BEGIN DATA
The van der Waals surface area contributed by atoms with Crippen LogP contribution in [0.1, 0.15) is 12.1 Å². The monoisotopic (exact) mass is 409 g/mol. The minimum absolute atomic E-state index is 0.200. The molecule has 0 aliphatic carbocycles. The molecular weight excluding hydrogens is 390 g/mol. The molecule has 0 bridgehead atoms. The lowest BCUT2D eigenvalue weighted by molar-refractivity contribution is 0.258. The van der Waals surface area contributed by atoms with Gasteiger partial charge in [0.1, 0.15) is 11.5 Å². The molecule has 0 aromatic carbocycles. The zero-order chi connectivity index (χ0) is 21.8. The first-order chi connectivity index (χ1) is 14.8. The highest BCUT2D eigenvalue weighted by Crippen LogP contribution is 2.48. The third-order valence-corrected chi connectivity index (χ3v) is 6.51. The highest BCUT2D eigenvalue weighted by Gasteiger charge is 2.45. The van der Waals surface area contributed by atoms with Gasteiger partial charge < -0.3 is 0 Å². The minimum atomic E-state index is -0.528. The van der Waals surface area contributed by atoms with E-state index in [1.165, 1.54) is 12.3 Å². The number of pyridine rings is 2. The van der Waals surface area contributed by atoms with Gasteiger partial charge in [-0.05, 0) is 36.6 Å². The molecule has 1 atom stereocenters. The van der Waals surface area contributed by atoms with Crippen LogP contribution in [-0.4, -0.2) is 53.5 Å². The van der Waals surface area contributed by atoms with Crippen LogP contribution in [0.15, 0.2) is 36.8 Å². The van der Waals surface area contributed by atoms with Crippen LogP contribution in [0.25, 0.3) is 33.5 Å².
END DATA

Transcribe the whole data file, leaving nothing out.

The van der Waals surface area contributed by atoms with Crippen LogP contribution in [0.1, 0.15) is 12.1 Å². The monoisotopic (exact) mass is 409 g/mol. The minimum absolute atomic E-state index is 0.200. The molecule has 0 aliphatic carbocycles. The molecular weight excluding hydrogens is 390 g/mol. The molecule has 0 bridgehead atoms. The lowest BCUT2D eigenvalue weighted by molar-refractivity contribution is 0.258. The van der Waals surface area contributed by atoms with Gasteiger partial charge in [0.1, 0.15) is 11.5 Å². The molecule has 0 aromatic carbocycles. The zero-order chi connectivity index (χ0) is 21.8. The first-order chi connectivity index (χ1) is 14.8. The highest BCUT2D eigenvalue weighted by Crippen LogP contribution is 2.48. The third-order valence-corrected chi connectivity index (χ3v) is 6.51. The highest BCUT2D eigenvalue weighted by Gasteiger charge is 2.45. The van der Waals surface area contributed by atoms with Gasteiger partial charge < -0.3 is 0 Å². The minimum atomic E-state index is -0.528. The van der Waals surface area contributed by atoms with E-state index in [1.165, 1.54) is 12.3 Å². The number of pyridine rings is 2. The van der Waals surface area contributed by atoms with Gasteiger partial charge in [-0.05, 0) is 36.6 Å². The molecule has 1 atom stereocenters. The van der Waals surface area contributed by atoms with Crippen LogP contribution in [-0.4, -0.2) is 53.5 Å². The van der Waals surface area contributed by atoms with Crippen LogP contribution in [0.15, 0.2) is 36.8 Å². The van der Waals surface area contributed by atoms with Crippen LogP contribution in [0.25, 0.3) is 33.5 Å².